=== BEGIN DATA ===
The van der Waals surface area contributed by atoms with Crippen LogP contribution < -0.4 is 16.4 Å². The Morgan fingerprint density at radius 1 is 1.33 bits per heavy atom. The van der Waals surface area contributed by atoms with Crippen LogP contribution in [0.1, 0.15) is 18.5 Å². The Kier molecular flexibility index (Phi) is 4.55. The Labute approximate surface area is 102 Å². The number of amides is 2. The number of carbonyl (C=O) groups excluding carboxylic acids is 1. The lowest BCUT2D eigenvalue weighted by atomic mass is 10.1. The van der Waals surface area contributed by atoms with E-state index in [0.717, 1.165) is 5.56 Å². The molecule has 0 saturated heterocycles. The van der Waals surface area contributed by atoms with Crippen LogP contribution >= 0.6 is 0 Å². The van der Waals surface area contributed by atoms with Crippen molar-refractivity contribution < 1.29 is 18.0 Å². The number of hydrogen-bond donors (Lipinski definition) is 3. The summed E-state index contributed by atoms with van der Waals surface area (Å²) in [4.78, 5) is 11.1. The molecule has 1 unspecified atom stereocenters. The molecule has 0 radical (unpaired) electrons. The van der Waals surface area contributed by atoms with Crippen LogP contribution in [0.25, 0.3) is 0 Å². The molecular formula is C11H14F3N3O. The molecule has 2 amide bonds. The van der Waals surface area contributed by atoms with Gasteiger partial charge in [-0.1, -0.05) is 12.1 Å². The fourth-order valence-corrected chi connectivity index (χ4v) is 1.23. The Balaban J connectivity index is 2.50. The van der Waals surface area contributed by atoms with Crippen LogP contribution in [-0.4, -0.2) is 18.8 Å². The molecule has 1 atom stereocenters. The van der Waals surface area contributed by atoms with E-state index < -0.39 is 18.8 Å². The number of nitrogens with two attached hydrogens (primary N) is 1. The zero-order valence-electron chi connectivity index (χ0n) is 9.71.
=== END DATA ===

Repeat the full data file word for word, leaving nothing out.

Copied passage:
The van der Waals surface area contributed by atoms with Crippen LogP contribution < -0.4 is 16.4 Å². The Morgan fingerprint density at radius 1 is 1.33 bits per heavy atom. The van der Waals surface area contributed by atoms with Crippen LogP contribution in [0.1, 0.15) is 18.5 Å². The Kier molecular flexibility index (Phi) is 4.55. The Labute approximate surface area is 102 Å². The number of amides is 2. The number of carbonyl (C=O) groups excluding carboxylic acids is 1. The lowest BCUT2D eigenvalue weighted by atomic mass is 10.1. The van der Waals surface area contributed by atoms with E-state index in [0.717, 1.165) is 5.56 Å². The molecule has 0 saturated heterocycles. The van der Waals surface area contributed by atoms with Crippen LogP contribution >= 0.6 is 0 Å². The van der Waals surface area contributed by atoms with Crippen molar-refractivity contribution < 1.29 is 18.0 Å². The number of hydrogen-bond donors (Lipinski definition) is 3. The summed E-state index contributed by atoms with van der Waals surface area (Å²) in [4.78, 5) is 11.1. The molecule has 1 unspecified atom stereocenters. The molecule has 0 radical (unpaired) electrons. The van der Waals surface area contributed by atoms with Crippen LogP contribution in [0.25, 0.3) is 0 Å². The molecular formula is C11H14F3N3O. The molecule has 2 amide bonds. The van der Waals surface area contributed by atoms with Gasteiger partial charge in [-0.1, -0.05) is 12.1 Å². The fourth-order valence-corrected chi connectivity index (χ4v) is 1.23. The Balaban J connectivity index is 2.50. The van der Waals surface area contributed by atoms with Crippen LogP contribution in [-0.4, -0.2) is 18.8 Å². The molecule has 1 atom stereocenters. The van der Waals surface area contributed by atoms with E-state index < -0.39 is 18.8 Å². The number of nitrogens with two attached hydrogens (primary N) is 1. The zero-order valence-electron chi connectivity index (χ0n) is 9.71.